It’s not a Ponzi scheme

In last night’s debate, Republican presidential frontrunner Rick Perry called Social Security a “Ponzi scheme.” Fox News’ Brit Hume says Social Security can “in many ways,” be “likened to a Ponzi scheme.” CNN’s Erick Erickson believes Social Security “is, for all intents and purposes, a Ponzi scheme.” Fox News’ Eric Bolling agrees with Perry that Social Security “is a Ponzi scheme.” Rush Limbaugh told listeners, “I want to applaud” Perry’s claim that Social Security is a Ponzi scheme.

I hate to spoil the Republicans’ fun here, but Social Security is not a Ponzi scheme.

Over the next 75 years, Social Security’s shortfall is equal to about 0.7 percent of GDP (pdf). If we increase its revenues by that amount — which could be accomplished by lifting the cap on payroll taxes — or reduce its benefits by that amount or do some combination of the two, Social Security is back in the black. Here are 30 policy tweaks that could get us there.

Why does Social Security show a shortfall? As Stephen C. Goss, the system’s chief actuary, has written, Social Security projects an imbalance “because birth rates dropped from three to two children per woman.” That means there are relatively fewer young people paying for the old people. “Importantly,” Goss continues, “this shortfall is basically stable after 2035.” In other words, we only have to fix Social Security once. After we reform it to take account of modern demographics, the system is set for the foreseeable future.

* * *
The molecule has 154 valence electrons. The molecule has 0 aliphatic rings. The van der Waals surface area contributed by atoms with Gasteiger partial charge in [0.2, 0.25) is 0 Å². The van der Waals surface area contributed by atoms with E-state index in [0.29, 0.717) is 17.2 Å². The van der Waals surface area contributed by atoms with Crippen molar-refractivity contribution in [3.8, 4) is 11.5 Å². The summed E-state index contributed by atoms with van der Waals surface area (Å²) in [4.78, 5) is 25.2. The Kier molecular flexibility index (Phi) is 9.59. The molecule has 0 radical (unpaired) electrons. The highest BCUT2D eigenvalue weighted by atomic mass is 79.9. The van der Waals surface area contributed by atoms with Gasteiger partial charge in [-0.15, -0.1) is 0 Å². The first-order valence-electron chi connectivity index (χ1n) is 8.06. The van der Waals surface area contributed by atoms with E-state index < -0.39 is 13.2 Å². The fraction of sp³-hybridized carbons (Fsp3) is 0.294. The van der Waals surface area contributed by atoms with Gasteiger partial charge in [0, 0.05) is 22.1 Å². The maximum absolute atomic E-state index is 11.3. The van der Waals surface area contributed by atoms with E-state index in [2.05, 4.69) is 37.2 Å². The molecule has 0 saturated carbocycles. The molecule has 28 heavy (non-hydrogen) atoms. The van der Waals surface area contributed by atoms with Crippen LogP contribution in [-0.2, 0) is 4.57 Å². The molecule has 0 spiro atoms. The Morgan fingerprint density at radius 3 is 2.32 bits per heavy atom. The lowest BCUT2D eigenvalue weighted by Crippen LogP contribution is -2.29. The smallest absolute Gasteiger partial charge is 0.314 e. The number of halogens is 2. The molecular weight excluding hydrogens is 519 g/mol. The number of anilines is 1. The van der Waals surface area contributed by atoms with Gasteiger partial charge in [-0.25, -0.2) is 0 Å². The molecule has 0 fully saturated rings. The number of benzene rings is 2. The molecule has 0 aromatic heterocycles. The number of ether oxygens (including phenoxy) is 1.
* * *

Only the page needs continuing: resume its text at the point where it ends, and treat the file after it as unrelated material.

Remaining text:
And that’s…it. That’s what’s needed to fix Social Security. All this talk about it being a “monstrous lie” or “a Ponzi scheme” or “broken” is meant to create a crisis to clear the way for radical changes in Social Security. But if folks want to make radical changes to Social Security, they should just make the argument for their proposed fixes. And good luck to them.

Nick Baumann recently made a Venn diagram noting the differences between the Social Security program and a Ponzi scheme. Someone might want to send Rick Perry a copy.